NASA, in coordination with the National Oceanic and Atmospheric Administration’s Geostationary Operational Environmental Satellites Program, has awarded an instrument contract to Lockheed Martin.
The contract is for one instrument, with three options for additional instruments. The total estimated value including options is $178m.
The contractor will design and develop the Solar Ultraviolet Imager instrument, which will fly on the next generation of geostationary satellites. The first satellite in the GOES-R series is set to launch in December 2014.
The instrument will provide broadband imaging in the extreme ultraviolet wavelength to monitor dynamic features on the sun, from coronal holes to flares. It also will provide better direct measurements of solar features. These data are used for geomagnetic storm forecasts and predictions of solar energetic particle events related to flares.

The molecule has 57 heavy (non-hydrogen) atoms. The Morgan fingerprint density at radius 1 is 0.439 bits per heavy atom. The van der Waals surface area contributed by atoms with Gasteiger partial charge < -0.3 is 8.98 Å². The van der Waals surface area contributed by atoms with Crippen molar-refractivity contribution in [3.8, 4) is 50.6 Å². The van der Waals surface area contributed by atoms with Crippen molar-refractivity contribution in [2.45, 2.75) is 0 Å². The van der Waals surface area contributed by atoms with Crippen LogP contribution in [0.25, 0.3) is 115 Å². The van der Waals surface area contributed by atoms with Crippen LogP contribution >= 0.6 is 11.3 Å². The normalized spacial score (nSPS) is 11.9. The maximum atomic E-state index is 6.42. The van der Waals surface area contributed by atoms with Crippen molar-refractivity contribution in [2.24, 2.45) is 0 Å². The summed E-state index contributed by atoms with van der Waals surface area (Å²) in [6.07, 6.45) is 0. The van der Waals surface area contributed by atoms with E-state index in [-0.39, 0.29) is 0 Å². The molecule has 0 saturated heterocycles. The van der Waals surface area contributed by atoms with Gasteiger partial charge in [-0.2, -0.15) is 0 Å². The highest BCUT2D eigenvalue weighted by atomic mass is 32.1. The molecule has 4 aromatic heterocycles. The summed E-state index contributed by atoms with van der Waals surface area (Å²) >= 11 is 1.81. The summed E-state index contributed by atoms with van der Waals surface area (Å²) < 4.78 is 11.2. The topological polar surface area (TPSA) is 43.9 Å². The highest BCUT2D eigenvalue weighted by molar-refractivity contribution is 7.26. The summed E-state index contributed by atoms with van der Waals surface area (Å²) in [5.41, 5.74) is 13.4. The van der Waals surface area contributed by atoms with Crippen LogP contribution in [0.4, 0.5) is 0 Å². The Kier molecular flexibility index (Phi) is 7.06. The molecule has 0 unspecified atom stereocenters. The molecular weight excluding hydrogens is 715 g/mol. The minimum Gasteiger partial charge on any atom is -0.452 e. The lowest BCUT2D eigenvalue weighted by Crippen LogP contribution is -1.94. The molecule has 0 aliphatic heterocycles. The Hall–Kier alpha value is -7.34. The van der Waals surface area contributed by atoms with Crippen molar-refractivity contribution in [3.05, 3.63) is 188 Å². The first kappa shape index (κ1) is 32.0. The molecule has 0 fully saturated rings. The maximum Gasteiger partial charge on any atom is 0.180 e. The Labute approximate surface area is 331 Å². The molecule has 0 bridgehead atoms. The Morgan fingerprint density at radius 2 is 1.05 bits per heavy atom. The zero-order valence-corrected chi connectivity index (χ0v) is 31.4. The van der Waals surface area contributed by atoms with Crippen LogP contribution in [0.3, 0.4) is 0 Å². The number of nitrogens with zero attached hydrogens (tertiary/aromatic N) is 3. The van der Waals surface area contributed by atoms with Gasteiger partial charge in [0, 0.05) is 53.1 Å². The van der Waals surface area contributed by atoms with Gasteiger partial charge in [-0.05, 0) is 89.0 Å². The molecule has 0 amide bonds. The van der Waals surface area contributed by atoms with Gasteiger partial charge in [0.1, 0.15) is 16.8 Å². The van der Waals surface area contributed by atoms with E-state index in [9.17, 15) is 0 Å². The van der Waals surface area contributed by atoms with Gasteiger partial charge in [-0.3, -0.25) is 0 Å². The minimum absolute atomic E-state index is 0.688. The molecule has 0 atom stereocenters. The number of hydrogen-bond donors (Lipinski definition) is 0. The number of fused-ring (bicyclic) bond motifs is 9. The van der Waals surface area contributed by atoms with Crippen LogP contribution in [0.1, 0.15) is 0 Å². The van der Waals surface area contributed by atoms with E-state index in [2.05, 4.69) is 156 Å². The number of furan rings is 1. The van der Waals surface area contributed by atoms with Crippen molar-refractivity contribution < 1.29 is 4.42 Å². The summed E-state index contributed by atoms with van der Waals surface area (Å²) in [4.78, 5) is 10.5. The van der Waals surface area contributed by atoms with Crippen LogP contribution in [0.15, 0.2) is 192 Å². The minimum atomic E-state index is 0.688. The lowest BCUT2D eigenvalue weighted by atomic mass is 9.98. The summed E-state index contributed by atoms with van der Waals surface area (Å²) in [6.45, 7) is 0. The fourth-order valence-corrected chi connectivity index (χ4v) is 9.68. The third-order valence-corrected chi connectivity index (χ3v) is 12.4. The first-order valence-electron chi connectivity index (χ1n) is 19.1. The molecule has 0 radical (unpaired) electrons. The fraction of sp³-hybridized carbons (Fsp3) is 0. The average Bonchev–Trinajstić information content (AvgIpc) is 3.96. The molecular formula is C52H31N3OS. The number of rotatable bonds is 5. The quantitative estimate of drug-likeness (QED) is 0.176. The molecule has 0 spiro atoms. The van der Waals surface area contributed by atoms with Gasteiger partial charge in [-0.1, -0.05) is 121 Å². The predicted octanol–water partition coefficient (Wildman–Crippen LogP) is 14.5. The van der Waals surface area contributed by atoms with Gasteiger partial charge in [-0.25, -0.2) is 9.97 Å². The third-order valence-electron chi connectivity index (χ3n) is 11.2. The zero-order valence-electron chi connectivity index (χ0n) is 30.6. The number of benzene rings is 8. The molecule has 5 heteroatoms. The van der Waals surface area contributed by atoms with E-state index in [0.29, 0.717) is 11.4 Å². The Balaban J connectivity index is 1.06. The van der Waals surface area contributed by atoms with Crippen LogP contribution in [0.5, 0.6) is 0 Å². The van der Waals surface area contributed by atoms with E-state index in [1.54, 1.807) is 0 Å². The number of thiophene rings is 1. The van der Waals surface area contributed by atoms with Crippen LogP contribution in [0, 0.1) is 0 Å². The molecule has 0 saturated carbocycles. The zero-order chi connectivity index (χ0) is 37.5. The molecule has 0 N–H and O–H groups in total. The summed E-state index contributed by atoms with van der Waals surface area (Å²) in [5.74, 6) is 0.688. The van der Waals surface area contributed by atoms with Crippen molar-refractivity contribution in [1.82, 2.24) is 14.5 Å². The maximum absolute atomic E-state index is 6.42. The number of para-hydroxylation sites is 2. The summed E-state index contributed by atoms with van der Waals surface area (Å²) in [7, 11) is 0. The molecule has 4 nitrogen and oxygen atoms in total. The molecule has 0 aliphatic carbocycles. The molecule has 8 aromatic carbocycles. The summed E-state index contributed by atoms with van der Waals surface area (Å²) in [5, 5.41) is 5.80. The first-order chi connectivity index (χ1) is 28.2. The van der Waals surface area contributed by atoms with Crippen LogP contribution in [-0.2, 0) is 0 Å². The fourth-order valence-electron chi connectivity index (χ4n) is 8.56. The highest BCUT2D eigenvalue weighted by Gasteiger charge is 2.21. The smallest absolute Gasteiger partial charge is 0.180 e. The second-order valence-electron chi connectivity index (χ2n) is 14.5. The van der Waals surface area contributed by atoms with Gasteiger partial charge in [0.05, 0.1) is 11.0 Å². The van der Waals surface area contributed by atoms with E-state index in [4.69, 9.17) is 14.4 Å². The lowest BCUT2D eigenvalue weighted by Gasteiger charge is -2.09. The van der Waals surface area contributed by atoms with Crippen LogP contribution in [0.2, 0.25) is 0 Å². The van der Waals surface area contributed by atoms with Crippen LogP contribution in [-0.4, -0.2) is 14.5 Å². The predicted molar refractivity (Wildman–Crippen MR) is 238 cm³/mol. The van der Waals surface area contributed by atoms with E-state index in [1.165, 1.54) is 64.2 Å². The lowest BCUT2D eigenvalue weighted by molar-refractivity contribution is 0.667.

The contractor will provide post-delivery support for the Solar Ultraviolet Imager. Most of the work will be performed at Lockheed Martin’s facility in Palo Alto, California.